Wednesday, June 30, 2010

Why Is Roland Burris Soliciting Campaign Contributions?

I asked this question on May 24, and it bears repeating today. Burris, a Democrat, was appointed by former Illinois Governor Rod Blagojevich on December 30, 2008 to fill the Senate seat formerly held by Berserk Obama. "I will not be a candidate in the 2010 election," Burris said at a press conference in July, 2009, "I will not run." (Source: The Hill) In light of today's news about the possibility that Burris might have to leave office earlier than previously expected, we again wonder aloud why Burris still has his Senate campaign website up - with an active "Contribute Now!" button that leads to a PayPal donation page. On June 16, 2010, the Seventh Circuit U.S. Court of Appeals decided that a special election must be held to replace Burris. The decision is based on the 17th Amendment to the U.S. Constitution, which says - in effect - that Roland Burris is only a temporary appointee to the U.S. Senate until an election is held to fill the Obama seat. The decision says that whoever wins the court recommended special election on Nov. 2, 2010 would take office immediately, but would be replaced in January by whoever wins the already-scheduled election on the same day. Neither the Kirk nor Giannoulias campaigns have commented on this development yet. (See GERALD A. JUDGE and DAVID KINDLER, Plaintiffs-Appellants, v. PAT QUINN, Governor of the State of Illinois, andROLAND W. BURRIS, U.S. Senator.) Burris was sworn in as a U.S. Senator on January 15, 2009. Burris soon came under fire for contradicting himself a number of times about his contact with Blagojevich's brother Robert prior to being appointed to the Senate. On February 14, 2009 Burris admitted that he spoke to the Blagojevich camp. A Burris spokesman said that Robert Blagojevich asked Burris "to contribute or help raise up to $10,000 in campaign cash before Burris was named a U.S. senator on December 30," according to CNN on Feb. 14, but "Roland Burris told reporters in January that his appointment has nothing to do with money." On Feb. 17, the U.S. Senate Ethics Committee opened an investigation into Burris's contradictions; on Feb. 20, Illinois Gov. Pat Quinn called for Burris to resign. On Feb. 24, Senator Dick Durbin (D-IL) publicly asked Burris to resign. More and more pressure and embarrassment was piled onto Burris essentially made him a lame duck. Realizing that, and the disrespect he was getting from his own party, Burris finally announced that he would not run for election in November, 2010.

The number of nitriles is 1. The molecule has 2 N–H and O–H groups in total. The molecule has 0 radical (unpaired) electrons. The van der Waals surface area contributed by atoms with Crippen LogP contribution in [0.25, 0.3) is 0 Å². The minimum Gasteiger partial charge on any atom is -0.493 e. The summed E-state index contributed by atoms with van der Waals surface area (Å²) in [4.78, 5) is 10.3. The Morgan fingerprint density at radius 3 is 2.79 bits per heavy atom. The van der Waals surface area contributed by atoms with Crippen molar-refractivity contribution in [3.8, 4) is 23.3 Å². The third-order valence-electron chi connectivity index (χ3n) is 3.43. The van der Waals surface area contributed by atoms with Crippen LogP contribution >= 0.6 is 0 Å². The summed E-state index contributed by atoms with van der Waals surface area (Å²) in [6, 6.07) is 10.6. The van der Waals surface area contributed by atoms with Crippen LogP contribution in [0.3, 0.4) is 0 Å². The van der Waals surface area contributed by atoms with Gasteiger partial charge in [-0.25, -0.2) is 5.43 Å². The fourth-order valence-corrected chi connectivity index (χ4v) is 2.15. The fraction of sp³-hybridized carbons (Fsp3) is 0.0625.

"He assured us there was nothing wrong, so we said, ‘Well, say it under oath.' It troubles me that there was a need to file an additional affidavit.” ~ Sen. Dick Durbin, D-IL
So - again - why is the "Roland Burris For U.S. Senate" website still soliciting campaign contributions? (Why is that website still up?) You might think that it's just his old site, put up before he agreed to not run and then forgotten about. Not so. At the bottom of the website is a notice that says, "Copyright © 2010 Roland Burris." Remember, Burris agreed to not run back in July, 2009. Has Burris gone back on his word? Or is he just trying to scam campaign donations that will end up as personal income after paying taxes on them? If anybody is foolish enough to click Burris's donation button and actually donate, what will Burris do with the money? Isn't it fraud to accept money under false pretenses? Burris needs the cash, for sure. In April, 2009 Clout Street reported that "Burris campaign officials.... released a report showing the new senator raised only $845 from January through March and had $111,032 in debts from defending himself in ongoing ethics and perjury probes and travel." It's only gotten worse. As of March 31, 2010, according to, Burris's campaign committee is $141,650 in debt and had only $5,654 cash on hand. Will Dick Durbin - or anybody in authority - please look into this? RELATED: Possiblity of two Illinois Senate elections on Nov. 2 Chicago Sun-Times The Problem With the 17th Amendment‎ The Atlantic Blagojevich case timeline‎ Chicago Sun-Times U.S. Constitution: 17th Amendment